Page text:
When getting rid of electronic waste, look for a reputable recycler
by Alan Choate, Daily Herald
21 May 2006 –
There is a dark side to electronic recycling -- the practice in many Third World countries of scavenging materials and components in ways that are dangerous to the environment and human health.
The Basel Action Network, Silicon Valley Toxics Coalition, Greenpeace and other organizations have documented pollution cases in India, Pakistan and China of communities "where labor is cheap and environmental protections are inadequate," according to a BAN report.
It cited examples of "open burning of plastic waste, exposure to toxic solders, river dumping of acids, and widespread general dumping," and noted that in Guiyu, China, a booming destination for electronic waste from around the world, the water has become so toxic that fresh water has to be trucked in from elsewhere.
China has banned the importation of electronic waste, and in its recently passed recycling measure Washington state banned the export of e-waste. Enforcement, however, is another issue.
"It's hard for a state to control that," said Brad Mertz, executive director of the Recycling Coalition of Utah. "One of the ways that these things are getting into these countries is that they are being 'reused'" -- that is, they're imported as used but usable items, even though they're mostly junk headed for the scrap mills.
There are many honest recyclers of electronics, however, but consumers who want to do the right thing with their old computer or cell phone should ask a few questions:
Ask where the materials go and what is done with usable machinery and components
Find out if the company exports the materials or uses prison labor
Ask about data destruction and whether hard drives are wiped clean
If donating the equipment, find out who the recipients are and if only working equipment is shipped.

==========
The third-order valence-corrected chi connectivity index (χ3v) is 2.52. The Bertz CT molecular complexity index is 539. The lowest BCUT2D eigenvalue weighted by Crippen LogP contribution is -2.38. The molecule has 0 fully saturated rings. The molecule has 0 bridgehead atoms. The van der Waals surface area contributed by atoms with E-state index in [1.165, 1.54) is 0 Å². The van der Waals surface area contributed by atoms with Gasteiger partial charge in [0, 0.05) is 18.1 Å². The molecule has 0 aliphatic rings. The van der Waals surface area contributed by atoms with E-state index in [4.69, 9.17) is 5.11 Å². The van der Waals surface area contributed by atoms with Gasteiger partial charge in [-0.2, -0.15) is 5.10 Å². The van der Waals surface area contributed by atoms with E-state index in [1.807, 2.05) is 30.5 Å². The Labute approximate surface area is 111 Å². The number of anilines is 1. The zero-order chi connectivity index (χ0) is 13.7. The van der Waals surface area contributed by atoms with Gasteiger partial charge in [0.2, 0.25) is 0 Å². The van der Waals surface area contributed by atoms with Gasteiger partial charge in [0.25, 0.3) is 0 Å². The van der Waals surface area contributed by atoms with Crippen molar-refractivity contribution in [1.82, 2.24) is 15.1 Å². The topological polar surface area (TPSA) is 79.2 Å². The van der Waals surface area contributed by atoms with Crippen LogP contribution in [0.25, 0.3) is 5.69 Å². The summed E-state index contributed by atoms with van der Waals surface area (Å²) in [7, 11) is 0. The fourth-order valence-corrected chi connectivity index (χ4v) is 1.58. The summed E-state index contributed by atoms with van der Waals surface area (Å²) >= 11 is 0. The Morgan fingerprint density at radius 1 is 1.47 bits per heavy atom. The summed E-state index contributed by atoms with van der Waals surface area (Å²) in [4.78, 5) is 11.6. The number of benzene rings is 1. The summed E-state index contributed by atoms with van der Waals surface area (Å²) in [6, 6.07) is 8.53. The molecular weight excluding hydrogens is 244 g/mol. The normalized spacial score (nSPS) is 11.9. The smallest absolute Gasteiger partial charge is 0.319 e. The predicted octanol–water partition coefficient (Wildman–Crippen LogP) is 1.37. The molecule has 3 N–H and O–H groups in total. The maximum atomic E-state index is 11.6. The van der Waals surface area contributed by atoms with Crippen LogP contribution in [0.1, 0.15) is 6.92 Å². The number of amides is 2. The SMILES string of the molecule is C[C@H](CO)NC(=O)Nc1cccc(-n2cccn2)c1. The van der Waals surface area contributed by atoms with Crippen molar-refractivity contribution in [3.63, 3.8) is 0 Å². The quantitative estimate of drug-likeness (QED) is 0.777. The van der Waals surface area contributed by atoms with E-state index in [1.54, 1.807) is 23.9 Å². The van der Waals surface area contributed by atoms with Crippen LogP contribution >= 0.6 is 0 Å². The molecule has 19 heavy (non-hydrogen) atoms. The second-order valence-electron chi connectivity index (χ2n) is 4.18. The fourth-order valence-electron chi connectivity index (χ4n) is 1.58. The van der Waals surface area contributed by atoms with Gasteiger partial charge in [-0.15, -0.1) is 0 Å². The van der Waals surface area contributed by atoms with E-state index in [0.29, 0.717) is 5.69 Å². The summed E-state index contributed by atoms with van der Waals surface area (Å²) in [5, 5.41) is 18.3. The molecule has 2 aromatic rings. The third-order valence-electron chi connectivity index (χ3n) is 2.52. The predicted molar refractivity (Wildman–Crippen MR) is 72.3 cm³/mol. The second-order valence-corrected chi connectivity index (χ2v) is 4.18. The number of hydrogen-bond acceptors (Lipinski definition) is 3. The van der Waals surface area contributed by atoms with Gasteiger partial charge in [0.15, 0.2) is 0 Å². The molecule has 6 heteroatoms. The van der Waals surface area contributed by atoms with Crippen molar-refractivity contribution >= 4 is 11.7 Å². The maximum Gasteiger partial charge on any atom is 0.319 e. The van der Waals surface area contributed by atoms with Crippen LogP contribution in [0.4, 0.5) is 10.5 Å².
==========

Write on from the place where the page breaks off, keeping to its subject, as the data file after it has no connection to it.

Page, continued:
Reputable recyclers and brokers should be able to provide upfront answers to these questions. Consumers can also contact the manufacturer of their electronic goods to ask about takeback programs.
The state of Utah recently signed a contract with Colorado-based Guaranteed Recycling Xperts, or GRX, to pick up, transport and process e-waste for any government agency or political subdivision in the state.
The company works with many advocacy groups and separates glass, plastic and metals from everything from computers to old stereos.
The leaded glass from cathode ray tubes, which provide the picture on television screens and computer monitors, is really only usable for other CRTs, which are rapidly being replaced by flat-panel screens. GRX sends this glass to a smelter in Missouri where the lead is recovered and resold.
Plastic components are sent to Recovery Plastics International in Salt Lake City, which sorts the material and then processes it into raw material for use by plastics manufacturers.
GRX works with several metal recyclers in the U.S. and in Europe to send aluminum, steel, copper, tin, brass and precious metals back into the production stream.
The company boasts that it keeps 95 percent of the materials it handles out of landfills and incinerators.
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